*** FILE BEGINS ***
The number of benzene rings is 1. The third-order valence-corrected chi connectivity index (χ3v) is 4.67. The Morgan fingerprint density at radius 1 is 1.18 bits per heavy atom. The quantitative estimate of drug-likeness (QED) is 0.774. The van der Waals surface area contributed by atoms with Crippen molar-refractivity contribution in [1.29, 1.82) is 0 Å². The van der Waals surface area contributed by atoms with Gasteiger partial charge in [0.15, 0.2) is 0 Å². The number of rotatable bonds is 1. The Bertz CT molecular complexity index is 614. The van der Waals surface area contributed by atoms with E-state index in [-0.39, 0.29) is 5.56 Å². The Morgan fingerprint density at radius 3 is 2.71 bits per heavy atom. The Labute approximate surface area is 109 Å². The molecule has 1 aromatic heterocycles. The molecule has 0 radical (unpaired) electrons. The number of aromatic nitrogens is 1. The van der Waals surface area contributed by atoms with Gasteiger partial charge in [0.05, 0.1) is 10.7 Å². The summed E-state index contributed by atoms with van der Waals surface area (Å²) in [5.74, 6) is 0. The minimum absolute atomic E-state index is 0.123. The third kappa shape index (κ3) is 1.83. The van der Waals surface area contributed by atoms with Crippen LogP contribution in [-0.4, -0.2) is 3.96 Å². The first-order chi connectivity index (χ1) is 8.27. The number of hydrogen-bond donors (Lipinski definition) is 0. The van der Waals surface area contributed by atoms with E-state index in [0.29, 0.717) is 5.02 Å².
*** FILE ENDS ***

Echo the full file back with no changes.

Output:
The number of benzene rings is 1. The third-order valence-corrected chi connectivity index (χ3v) is 4.67. The Morgan fingerprint density at radius 1 is 1.18 bits per heavy atom. The quantitative estimate of drug-likeness (QED) is 0.774. The van der Waals surface area contributed by atoms with Crippen molar-refractivity contribution in [1.29, 1.82) is 0 Å². The van der Waals surface area contributed by atoms with Gasteiger partial charge in [0.15, 0.2) is 0 Å². The number of rotatable bonds is 1. The Bertz CT molecular complexity index is 614. The van der Waals surface area contributed by atoms with E-state index in [-0.39, 0.29) is 5.56 Å². The Morgan fingerprint density at radius 3 is 2.71 bits per heavy atom. The Labute approximate surface area is 109 Å². The molecule has 1 aromatic heterocycles. The molecule has 0 radical (unpaired) electrons. The number of aromatic nitrogens is 1. The van der Waals surface area contributed by atoms with Gasteiger partial charge in [0.05, 0.1) is 10.7 Å². The summed E-state index contributed by atoms with van der Waals surface area (Å²) in [5.74, 6) is 0. The minimum absolute atomic E-state index is 0.123. The third kappa shape index (κ3) is 1.83. The van der Waals surface area contributed by atoms with Crippen LogP contribution in [-0.4, -0.2) is 3.96 Å². The first-order chi connectivity index (χ1) is 8.27. The number of hydrogen-bond donors (Lipinski definition) is 0. The van der Waals surface area contributed by atoms with E-state index in [0.29, 0.717) is 5.02 Å².